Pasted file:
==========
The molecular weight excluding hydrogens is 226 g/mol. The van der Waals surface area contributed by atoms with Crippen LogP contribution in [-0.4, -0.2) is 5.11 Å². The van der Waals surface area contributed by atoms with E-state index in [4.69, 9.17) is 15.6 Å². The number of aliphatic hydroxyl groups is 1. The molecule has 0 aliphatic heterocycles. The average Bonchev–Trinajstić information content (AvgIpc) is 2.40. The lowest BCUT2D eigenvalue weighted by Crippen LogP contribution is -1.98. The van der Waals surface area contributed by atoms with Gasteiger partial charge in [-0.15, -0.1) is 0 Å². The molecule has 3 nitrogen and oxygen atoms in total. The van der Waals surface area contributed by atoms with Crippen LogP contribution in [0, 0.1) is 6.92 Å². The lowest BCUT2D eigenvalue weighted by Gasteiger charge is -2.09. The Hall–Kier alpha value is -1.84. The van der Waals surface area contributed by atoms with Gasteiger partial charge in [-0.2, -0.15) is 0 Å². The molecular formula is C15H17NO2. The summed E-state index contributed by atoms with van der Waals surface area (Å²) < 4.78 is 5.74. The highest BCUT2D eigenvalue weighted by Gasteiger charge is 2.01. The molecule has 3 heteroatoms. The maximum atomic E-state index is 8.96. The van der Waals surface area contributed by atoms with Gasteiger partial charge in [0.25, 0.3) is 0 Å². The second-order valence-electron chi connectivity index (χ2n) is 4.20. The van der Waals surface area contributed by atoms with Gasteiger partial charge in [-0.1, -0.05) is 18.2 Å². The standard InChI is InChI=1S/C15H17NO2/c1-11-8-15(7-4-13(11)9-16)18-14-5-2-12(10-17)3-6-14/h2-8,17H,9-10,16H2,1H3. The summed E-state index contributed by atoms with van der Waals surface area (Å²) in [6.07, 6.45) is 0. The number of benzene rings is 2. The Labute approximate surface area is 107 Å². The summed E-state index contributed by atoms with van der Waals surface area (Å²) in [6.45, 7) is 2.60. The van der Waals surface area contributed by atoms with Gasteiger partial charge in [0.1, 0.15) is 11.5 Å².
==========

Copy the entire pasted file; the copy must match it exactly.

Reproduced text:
The molecular weight excluding hydrogens is 226 g/mol. The van der Waals surface area contributed by atoms with Crippen LogP contribution in [-0.4, -0.2) is 5.11 Å². The van der Waals surface area contributed by atoms with E-state index in [4.69, 9.17) is 15.6 Å². The number of aliphatic hydroxyl groups is 1. The molecule has 0 aliphatic heterocycles. The average Bonchev–Trinajstić information content (AvgIpc) is 2.40. The lowest BCUT2D eigenvalue weighted by Crippen LogP contribution is -1.98. The van der Waals surface area contributed by atoms with Gasteiger partial charge in [-0.15, -0.1) is 0 Å². The molecule has 3 nitrogen and oxygen atoms in total. The van der Waals surface area contributed by atoms with Crippen LogP contribution in [0, 0.1) is 6.92 Å². The lowest BCUT2D eigenvalue weighted by Gasteiger charge is -2.09. The Hall–Kier alpha value is -1.84. The van der Waals surface area contributed by atoms with Gasteiger partial charge in [-0.2, -0.15) is 0 Å². The molecular formula is C15H17NO2. The summed E-state index contributed by atoms with van der Waals surface area (Å²) < 4.78 is 5.74. The highest BCUT2D eigenvalue weighted by Gasteiger charge is 2.01. The molecule has 3 heteroatoms. The maximum atomic E-state index is 8.96. The van der Waals surface area contributed by atoms with Gasteiger partial charge in [0.25, 0.3) is 0 Å². The second-order valence-electron chi connectivity index (χ2n) is 4.20. The van der Waals surface area contributed by atoms with Gasteiger partial charge in [-0.1, -0.05) is 18.2 Å². The standard InChI is InChI=1S/C15H17NO2/c1-11-8-15(7-4-13(11)9-16)18-14-5-2-12(10-17)3-6-14/h2-8,17H,9-10,16H2,1H3. The summed E-state index contributed by atoms with van der Waals surface area (Å²) in [6.07, 6.45) is 0. The number of benzene rings is 2. The Labute approximate surface area is 107 Å². The summed E-state index contributed by atoms with van der Waals surface area (Å²) in [6.45, 7) is 2.60. The van der Waals surface area contributed by atoms with Gasteiger partial charge in [0.1, 0.15) is 11.5 Å².